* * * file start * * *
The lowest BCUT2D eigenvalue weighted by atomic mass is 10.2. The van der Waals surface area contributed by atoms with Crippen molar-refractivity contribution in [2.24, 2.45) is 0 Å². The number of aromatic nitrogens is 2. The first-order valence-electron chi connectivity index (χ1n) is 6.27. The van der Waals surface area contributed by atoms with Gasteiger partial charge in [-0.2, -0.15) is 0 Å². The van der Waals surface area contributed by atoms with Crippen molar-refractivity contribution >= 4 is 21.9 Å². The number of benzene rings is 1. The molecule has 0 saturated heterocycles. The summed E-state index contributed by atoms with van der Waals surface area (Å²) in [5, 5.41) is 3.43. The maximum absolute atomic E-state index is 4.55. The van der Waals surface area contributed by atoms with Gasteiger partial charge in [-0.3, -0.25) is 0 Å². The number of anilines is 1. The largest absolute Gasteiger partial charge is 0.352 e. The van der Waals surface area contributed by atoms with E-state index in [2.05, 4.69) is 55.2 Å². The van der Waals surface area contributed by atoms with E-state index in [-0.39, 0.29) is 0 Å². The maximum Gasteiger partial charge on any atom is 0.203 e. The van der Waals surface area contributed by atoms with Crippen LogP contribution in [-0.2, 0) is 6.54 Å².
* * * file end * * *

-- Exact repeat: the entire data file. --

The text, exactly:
The lowest BCUT2D eigenvalue weighted by atomic mass is 10.2. The van der Waals surface area contributed by atoms with Crippen molar-refractivity contribution in [2.24, 2.45) is 0 Å². The number of aromatic nitrogens is 2. The first-order valence-electron chi connectivity index (χ1n) is 6.27. The van der Waals surface area contributed by atoms with Gasteiger partial charge in [-0.2, -0.15) is 0 Å². The van der Waals surface area contributed by atoms with Crippen molar-refractivity contribution >= 4 is 21.9 Å². The number of benzene rings is 1. The molecule has 0 saturated heterocycles. The summed E-state index contributed by atoms with van der Waals surface area (Å²) in [5, 5.41) is 3.43. The maximum absolute atomic E-state index is 4.55. The van der Waals surface area contributed by atoms with Gasteiger partial charge in [-0.3, -0.25) is 0 Å². The number of anilines is 1. The largest absolute Gasteiger partial charge is 0.352 e. The van der Waals surface area contributed by atoms with E-state index in [2.05, 4.69) is 55.2 Å². The van der Waals surface area contributed by atoms with E-state index in [-0.39, 0.29) is 0 Å². The maximum Gasteiger partial charge on any atom is 0.203 e. The van der Waals surface area contributed by atoms with Crippen LogP contribution in [-0.2, 0) is 6.54 Å².